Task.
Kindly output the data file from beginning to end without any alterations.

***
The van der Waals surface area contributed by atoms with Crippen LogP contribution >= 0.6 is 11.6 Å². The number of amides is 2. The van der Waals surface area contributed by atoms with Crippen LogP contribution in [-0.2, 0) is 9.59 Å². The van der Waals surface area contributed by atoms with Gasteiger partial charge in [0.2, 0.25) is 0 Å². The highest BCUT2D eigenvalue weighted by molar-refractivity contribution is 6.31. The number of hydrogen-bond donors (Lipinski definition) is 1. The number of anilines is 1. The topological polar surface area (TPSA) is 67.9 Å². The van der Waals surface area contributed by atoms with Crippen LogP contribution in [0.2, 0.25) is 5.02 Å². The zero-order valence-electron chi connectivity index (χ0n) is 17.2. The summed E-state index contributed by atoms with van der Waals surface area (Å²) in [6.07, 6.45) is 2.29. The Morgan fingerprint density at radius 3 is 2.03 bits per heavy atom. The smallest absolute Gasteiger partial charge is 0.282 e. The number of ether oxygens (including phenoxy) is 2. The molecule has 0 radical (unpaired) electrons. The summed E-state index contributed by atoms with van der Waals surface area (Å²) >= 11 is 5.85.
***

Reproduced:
The van der Waals surface area contributed by atoms with Crippen LogP contribution >= 0.6 is 11.6 Å². The number of amides is 2. The van der Waals surface area contributed by atoms with Crippen LogP contribution in [-0.2, 0) is 9.59 Å². The van der Waals surface area contributed by atoms with Gasteiger partial charge in [0.2, 0.25) is 0 Å². The highest BCUT2D eigenvalue weighted by molar-refractivity contribution is 6.31. The number of hydrogen-bond donors (Lipinski definition) is 1. The number of anilines is 1. The topological polar surface area (TPSA) is 67.9 Å². The van der Waals surface area contributed by atoms with Crippen LogP contribution in [0.2, 0.25) is 5.02 Å². The zero-order valence-electron chi connectivity index (χ0n) is 17.2. The summed E-state index contributed by atoms with van der Waals surface area (Å²) in [6.07, 6.45) is 2.29. The Morgan fingerprint density at radius 3 is 2.03 bits per heavy atom. The smallest absolute Gasteiger partial charge is 0.282 e. The number of ether oxygens (including phenoxy) is 2. The molecule has 0 radical (unpaired) electrons. The summed E-state index contributed by atoms with van der Waals surface area (Å²) >= 11 is 5.85.